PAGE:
Tom Doctoroff, CEO, Asia Pacific at JWT, made it into the New York Times with his renovated lanehouse in Shanghai. Making China or Shanghai to your home is not easy for expats. “The experience of buying this home and renovating it, Mr. Doctoroff says, has helped him understand his adopted homeland far more than a decade as an expat living and working in Shanghai did.”
The New York Times:
Another favorite part of the home for the (French interior) designer (Baptiste Bohu) is the gray brick feature wall in the living room, which echoes a common design theme of colonial Shanghainese architecture immediately recognizable to those familiar with the “shikumen” tradition, in which colonial-era expatriates built homes that combined both Chinese and European elements.
The décor is diverse, reflecting different aspects of Mr. Doctoroff’s life, from his travels and life in Asia — a traditional Balinese statue stands in the living room — to his family, with antique chairs inherited from his grandmother among his favorite pieces.
Mr. Doctoroff, 52, who was born in Detroit and educated in Chicago but has lived in Asia for much of his adult life, has never been suited to the one-size-fits-all style of serviced apartment living, so brought a lot of his furniture with him when he moved to Hong Kong from the United States in 1994.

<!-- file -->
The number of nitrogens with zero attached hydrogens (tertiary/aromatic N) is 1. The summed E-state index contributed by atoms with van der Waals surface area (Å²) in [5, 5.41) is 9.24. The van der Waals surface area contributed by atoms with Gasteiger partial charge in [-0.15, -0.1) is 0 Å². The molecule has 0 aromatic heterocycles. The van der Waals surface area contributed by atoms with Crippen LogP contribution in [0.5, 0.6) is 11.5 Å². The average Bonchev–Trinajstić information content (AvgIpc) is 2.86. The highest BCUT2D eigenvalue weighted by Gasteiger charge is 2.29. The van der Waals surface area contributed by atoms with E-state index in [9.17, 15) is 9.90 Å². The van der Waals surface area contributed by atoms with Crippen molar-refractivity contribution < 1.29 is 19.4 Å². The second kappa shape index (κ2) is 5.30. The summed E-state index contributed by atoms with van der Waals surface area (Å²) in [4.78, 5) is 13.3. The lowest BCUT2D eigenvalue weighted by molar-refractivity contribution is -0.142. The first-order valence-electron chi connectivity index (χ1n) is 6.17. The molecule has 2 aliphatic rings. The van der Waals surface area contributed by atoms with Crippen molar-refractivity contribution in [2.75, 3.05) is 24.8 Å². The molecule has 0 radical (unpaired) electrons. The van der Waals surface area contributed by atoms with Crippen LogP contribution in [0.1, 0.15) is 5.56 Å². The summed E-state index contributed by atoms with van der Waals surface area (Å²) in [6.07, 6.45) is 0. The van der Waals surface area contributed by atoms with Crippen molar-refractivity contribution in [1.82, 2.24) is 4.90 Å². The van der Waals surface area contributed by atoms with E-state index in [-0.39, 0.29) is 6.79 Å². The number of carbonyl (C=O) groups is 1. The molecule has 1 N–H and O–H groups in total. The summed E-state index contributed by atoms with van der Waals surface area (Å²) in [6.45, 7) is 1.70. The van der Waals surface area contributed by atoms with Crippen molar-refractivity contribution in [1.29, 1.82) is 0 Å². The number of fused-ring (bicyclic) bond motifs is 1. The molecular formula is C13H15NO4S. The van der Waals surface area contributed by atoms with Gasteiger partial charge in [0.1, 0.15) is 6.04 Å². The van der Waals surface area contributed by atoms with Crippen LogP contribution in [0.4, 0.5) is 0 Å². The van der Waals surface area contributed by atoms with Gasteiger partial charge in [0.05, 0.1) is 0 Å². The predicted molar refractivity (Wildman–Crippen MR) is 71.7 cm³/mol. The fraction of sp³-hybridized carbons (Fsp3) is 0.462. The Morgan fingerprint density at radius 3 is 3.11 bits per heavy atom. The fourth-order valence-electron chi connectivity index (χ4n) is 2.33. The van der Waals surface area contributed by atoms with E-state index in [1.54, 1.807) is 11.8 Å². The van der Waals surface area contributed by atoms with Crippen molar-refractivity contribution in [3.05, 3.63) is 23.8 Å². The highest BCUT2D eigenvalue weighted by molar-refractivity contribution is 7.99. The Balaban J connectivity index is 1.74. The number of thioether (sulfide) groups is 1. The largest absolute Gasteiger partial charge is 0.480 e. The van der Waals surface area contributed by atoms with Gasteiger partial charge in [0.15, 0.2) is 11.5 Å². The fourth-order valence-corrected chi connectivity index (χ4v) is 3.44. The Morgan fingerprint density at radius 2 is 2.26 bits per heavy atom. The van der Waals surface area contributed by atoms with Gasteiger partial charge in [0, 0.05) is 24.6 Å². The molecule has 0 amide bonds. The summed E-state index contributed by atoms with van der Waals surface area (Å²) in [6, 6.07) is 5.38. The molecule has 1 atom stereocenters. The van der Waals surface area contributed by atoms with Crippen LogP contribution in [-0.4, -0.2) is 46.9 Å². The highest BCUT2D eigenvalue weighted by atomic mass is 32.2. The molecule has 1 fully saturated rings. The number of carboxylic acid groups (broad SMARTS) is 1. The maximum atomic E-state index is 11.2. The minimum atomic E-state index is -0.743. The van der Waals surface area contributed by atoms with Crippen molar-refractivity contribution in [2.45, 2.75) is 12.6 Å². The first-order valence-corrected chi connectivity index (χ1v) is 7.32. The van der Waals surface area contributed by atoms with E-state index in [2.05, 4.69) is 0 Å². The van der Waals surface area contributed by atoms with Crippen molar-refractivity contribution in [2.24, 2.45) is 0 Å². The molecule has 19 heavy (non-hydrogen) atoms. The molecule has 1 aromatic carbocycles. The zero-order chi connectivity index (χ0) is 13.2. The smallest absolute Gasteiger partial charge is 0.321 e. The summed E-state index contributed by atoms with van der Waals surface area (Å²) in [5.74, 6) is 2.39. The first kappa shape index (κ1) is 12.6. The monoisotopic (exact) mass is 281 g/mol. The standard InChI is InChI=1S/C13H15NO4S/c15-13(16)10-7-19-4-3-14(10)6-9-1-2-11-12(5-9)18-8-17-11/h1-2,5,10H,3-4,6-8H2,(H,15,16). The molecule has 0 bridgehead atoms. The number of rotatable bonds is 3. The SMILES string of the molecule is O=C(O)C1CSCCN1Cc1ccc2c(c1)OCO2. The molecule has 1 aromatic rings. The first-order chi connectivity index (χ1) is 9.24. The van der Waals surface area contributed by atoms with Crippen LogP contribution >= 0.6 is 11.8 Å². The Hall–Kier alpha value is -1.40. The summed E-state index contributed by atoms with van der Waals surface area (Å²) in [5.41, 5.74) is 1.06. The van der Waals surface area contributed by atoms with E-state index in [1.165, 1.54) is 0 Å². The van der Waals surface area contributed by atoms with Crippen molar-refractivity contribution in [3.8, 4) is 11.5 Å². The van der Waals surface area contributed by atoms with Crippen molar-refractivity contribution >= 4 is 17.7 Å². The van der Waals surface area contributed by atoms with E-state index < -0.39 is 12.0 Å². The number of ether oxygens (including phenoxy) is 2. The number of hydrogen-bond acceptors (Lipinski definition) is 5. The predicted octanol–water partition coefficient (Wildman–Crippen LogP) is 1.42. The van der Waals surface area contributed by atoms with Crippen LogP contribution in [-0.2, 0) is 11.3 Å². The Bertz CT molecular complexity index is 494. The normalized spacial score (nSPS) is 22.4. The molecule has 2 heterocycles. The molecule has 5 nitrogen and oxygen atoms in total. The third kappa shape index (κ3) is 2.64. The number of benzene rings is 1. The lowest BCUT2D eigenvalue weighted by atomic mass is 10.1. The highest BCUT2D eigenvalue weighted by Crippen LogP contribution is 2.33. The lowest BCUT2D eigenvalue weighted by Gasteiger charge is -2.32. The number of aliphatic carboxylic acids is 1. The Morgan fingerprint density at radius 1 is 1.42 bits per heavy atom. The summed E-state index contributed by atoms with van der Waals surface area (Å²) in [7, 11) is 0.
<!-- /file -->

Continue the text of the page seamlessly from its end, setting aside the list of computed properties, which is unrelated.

“Furniture has always been emotionally important to me because I’ve always been rootless,” he said. “I don’t want to say it makes up for not having a traditional lifestyle, but at least it’s something that grounds me a little bit.”
It was this desire for a more “grounded” existence that motivated his search for a property to buy in Shanghai.
Moreover, the experience of buying this home and renovating it, Mr. Doctoroff says, has helped him understand his adopted homeland far more than a decade as an expat living and working in Shanghai did.
“The renovation was really when I learned about the difference between China and the U.S. in a commercial sense,” he said. “The lack of protection and the dog-eat-dog nature of the process and the ambiguity of all things that are open to interpretation, I didn’t realize until I did this.”
Though there have been pockets of resistance among his mostly elderly neighbors — some of whom have been residents of the lane for decades and resented an interloper buying up a whole house for himself when a single dwelling is usually shared among several Shanghainese families — Mr. Doctoroff has found most residents to be welcoming.
“One neighbor across the way, he’s 82 years old, and one National Day he invited me over and they had a calligraphy organization for the lilong,” he said. “I went there and acted as the foreign guest and expressed appreciation, and since then, people have been very nice.”
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